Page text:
I just did a HIIT (high-intensity, interval training) workout for 90 minutes today at Orange Theory Fitness and got my butt kicked. I ran almost 5 miles at different intensities, and then had to row and do dumbbell moves afterwards. By 1 hour and 20 minutes, I was done. I was barely moving. I’m pretty sore now already.
WHAT’S A HIIT WORKOUT?
HIIT workouts are high-intensity interval training workouts designed to increase the
body’s need for oxygen and create an oxygen shortage, causing your body to ask for more oxygen during recovery. This afterburn effect is referred to as excess post-exercise oxygen consumption (EPOC) and is the reason why intense exercise will help burn more fat and calories than regular aerobic and steady-state workouts.
Over time, high-intensity workouts can increase your VO2 max, or your body’s ability to use oxygen for energy. This translates to better endurance, which leads to more energy and the ability to sustain more work for a longer period of time.
Working different aerobic systems improves endurance while building stronger fast-twitch muscle fibers, which can help deliver that final kick needed to finish strong. Working out at 70 percent to 80 percent of your maximum heart rate will deliver the greatest EPOC effect.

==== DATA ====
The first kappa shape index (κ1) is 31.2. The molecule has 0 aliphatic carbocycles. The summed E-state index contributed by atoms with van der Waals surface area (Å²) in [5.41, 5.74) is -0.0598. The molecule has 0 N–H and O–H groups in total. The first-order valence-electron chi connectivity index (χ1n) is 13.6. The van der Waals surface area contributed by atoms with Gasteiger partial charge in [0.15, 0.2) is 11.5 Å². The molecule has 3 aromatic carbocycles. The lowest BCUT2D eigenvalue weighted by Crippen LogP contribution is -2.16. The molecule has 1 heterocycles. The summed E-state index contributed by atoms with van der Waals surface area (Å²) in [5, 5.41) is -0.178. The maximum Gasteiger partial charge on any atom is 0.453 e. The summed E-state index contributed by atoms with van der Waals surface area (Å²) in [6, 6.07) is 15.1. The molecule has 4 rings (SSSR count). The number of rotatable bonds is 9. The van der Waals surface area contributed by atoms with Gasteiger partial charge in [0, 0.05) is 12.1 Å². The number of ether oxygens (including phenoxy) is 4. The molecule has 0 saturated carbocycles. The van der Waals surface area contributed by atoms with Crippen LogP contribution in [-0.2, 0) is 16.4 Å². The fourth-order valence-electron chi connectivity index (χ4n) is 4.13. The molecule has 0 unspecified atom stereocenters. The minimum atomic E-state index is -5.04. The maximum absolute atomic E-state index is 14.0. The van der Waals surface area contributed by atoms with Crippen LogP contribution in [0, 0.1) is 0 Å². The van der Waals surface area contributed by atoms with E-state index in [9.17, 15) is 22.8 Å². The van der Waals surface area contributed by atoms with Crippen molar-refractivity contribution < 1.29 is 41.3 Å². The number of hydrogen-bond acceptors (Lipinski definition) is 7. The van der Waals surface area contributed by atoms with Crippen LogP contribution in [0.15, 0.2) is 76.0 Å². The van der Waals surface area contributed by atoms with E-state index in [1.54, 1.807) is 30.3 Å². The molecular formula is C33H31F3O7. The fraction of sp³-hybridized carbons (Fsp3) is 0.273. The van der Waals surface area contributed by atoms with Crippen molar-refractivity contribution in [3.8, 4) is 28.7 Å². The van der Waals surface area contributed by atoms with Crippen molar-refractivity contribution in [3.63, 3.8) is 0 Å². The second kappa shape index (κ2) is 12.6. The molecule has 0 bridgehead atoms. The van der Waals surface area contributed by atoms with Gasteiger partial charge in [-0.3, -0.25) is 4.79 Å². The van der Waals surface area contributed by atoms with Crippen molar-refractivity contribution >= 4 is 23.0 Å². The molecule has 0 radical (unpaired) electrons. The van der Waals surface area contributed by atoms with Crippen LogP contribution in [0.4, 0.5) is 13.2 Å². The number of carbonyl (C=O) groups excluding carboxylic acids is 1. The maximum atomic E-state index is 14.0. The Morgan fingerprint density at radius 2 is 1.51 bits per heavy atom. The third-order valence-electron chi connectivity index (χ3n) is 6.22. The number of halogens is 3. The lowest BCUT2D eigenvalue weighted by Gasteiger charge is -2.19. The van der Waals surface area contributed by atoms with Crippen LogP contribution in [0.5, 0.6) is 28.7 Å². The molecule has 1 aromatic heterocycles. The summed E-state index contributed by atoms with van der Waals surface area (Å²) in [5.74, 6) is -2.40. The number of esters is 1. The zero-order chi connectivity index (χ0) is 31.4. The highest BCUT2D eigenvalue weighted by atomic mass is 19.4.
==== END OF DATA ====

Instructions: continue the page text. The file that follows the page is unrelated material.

However, recovery is important. We only get stronger when we recover, and it can take 24 to 48 hours to fully recover from a high intensity interval training workout.
WHY YOU SHOULD TRY HIIT WORKOUTS
Increase your metabolism to burn more calories faster and longer
Increase your VO2 max to increase endurance
Force yourself outside your comfort zone to do things you otherwise wouldn’t
Increase performance across all sports
I can tell you right now I would never have done this on my own. The advantages to working out in a class setting is you do do things you otherwise wouldn’t. It was fun. I got an amazing workout. I burned 741 calories. And I feel great! I can’t wait until my next class!
I hadn’t gotten much sleep the night before, had a long day at work, and then had to get ready to leave town for Christmas. So I slept in.
Thus, I felt rushed to squeeze in lifting, exercising, and a workout before I left. However, I told myself, “Something is better than nothing.” It made me think how doing just a little is better than doing nothing at all.
5 Quick Tips for Squeezing in a Workout When You “Don’t Have Time”
“I don’t have time to exercise,” is a common excuse amongst those who don’t exercise.